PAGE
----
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Wednesday, August 20, 2008

,,Theology the Lutheran Way"

A couple of weeks ago, I began reading a book by Oswald Bayer entitled Theology the Lutheran Way. This book is an English translation of his Theologie. It seems that this book was written as a theology textbook for students. Bayer is professor of systematic theology at the University of Tuebingen, Germany. I believe he is now a professor emeritus.

The book approaches Luther's way of doing theology. One of the main points that Bayer has hammered in the 30 or so pages I've currently read is Luther's three rules for studying theology: prayer, studying the Bible, and spiritual attacks (oratio, meditatio, tentatio). I have especially found this interesting, since I had learned in the seminary Luther's three rules for studying theology, but never what it's larger context was. I was just taught the three Latin words. Bayer argues that Luther applied these three rules for reforming theological education in Wittenberg and other universities that sided with the Reformation.

Another point Bayer has made over and over is that the academic and liturgical sides of theology cannot be separated. I remember as a theology major at university that my courses were heavy on the academic, but little attention was given to the liturgical. Fortunately, at Concordia Seminary in St. Louis I received a very balanced approach to theology that focused on both academics and liturgy.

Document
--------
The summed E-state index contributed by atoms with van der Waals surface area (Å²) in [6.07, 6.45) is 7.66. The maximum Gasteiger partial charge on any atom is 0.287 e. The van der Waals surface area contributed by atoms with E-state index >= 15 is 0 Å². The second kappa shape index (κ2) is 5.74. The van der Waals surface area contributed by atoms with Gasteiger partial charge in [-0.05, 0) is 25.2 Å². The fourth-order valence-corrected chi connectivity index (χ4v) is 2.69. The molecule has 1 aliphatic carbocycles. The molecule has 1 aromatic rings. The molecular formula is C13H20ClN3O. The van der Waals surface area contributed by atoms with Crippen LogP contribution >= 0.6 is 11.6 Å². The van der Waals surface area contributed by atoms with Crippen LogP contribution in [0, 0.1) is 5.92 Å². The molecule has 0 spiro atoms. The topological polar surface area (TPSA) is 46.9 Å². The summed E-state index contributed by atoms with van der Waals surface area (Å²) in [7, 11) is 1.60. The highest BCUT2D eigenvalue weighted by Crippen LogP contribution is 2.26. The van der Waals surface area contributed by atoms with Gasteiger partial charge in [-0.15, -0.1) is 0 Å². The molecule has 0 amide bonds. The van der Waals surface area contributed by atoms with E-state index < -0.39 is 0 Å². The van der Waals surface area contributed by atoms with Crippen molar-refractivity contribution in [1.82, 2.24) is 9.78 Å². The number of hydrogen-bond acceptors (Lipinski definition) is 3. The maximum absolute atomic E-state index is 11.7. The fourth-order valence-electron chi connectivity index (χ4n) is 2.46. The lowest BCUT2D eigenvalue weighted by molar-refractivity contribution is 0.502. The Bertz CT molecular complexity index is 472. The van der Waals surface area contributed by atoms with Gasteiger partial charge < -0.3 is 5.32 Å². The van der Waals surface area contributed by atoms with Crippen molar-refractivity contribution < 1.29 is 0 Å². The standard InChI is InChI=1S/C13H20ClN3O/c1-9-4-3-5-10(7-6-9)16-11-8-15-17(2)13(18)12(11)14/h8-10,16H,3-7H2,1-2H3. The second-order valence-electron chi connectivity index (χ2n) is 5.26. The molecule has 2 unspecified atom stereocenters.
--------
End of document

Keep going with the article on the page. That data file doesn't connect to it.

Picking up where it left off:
Here are some other great nuggets from Bayer:

The righteousness of faith is passive in the sense that we let God work in us by Himself and we with all our powers do nothing or our own. Faith kills the old Adam and makes us altogether different. Faith then is entirely God’s work and not a human achievement. We can only ,,suffer” it. Christian righteousness which is passive, is entirely opposite to works-righteousness. We can only receive it. Faith isn’t an intellectual or moral virtue, but it is given to us by God; it is His gift to us (page 24).

Luther: What a living, busy, active, mighty thing, this faith is. It is impossible for it not to be always doing good works. It does not ask whether good works are to be done, but before the question is asked, it has already done them, and is constantly doing them (LW 35:370) [page 26].

The cross alone is our theology (CRUX sola est nostra theologia) (WA 5:176, 32f.) [page 23].

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